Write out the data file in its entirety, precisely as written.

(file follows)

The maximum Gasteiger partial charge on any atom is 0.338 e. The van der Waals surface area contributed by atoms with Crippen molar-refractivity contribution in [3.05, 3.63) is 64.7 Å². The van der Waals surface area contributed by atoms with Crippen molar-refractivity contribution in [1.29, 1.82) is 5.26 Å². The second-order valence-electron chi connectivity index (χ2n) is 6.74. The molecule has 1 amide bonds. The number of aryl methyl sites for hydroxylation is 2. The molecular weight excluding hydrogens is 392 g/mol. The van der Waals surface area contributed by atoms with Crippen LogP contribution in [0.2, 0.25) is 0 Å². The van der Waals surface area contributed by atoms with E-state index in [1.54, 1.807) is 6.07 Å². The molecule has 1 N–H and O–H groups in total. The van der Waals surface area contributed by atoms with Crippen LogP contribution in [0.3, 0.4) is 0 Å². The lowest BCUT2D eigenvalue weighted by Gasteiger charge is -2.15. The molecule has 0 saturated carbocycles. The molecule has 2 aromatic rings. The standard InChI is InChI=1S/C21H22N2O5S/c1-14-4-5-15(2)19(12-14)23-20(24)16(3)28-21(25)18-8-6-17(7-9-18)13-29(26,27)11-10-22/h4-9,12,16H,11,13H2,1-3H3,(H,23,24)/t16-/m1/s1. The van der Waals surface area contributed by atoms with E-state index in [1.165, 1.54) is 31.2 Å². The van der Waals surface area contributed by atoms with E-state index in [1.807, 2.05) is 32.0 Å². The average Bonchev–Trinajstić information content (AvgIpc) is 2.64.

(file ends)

The maximum Gasteiger partial charge on any atom is 0.338 e. The van der Waals surface area contributed by atoms with Crippen molar-refractivity contribution in [3.05, 3.63) is 64.7 Å². The van der Waals surface area contributed by atoms with Crippen molar-refractivity contribution in [1.29, 1.82) is 5.26 Å². The second-order valence-electron chi connectivity index (χ2n) is 6.74. The molecule has 1 amide bonds. The number of aryl methyl sites for hydroxylation is 2. The molecular weight excluding hydrogens is 392 g/mol. The van der Waals surface area contributed by atoms with Crippen LogP contribution in [0.2, 0.25) is 0 Å². The van der Waals surface area contributed by atoms with E-state index in [1.54, 1.807) is 6.07 Å². The molecule has 1 N–H and O–H groups in total. The van der Waals surface area contributed by atoms with Crippen LogP contribution in [0.3, 0.4) is 0 Å². The lowest BCUT2D eigenvalue weighted by Gasteiger charge is -2.15. The molecule has 0 saturated carbocycles. The molecule has 2 aromatic rings. The standard InChI is InChI=1S/C21H22N2O5S/c1-14-4-5-15(2)19(12-14)23-20(24)16(3)28-21(25)18-8-6-17(7-9-18)13-29(26,27)11-10-22/h4-9,12,16H,11,13H2,1-3H3,(H,23,24)/t16-/m1/s1. The van der Waals surface area contributed by atoms with E-state index in [1.165, 1.54) is 31.2 Å². The van der Waals surface area contributed by atoms with E-state index in [1.807, 2.05) is 32.0 Å². The average Bonchev–Trinajstić information content (AvgIpc) is 2.64.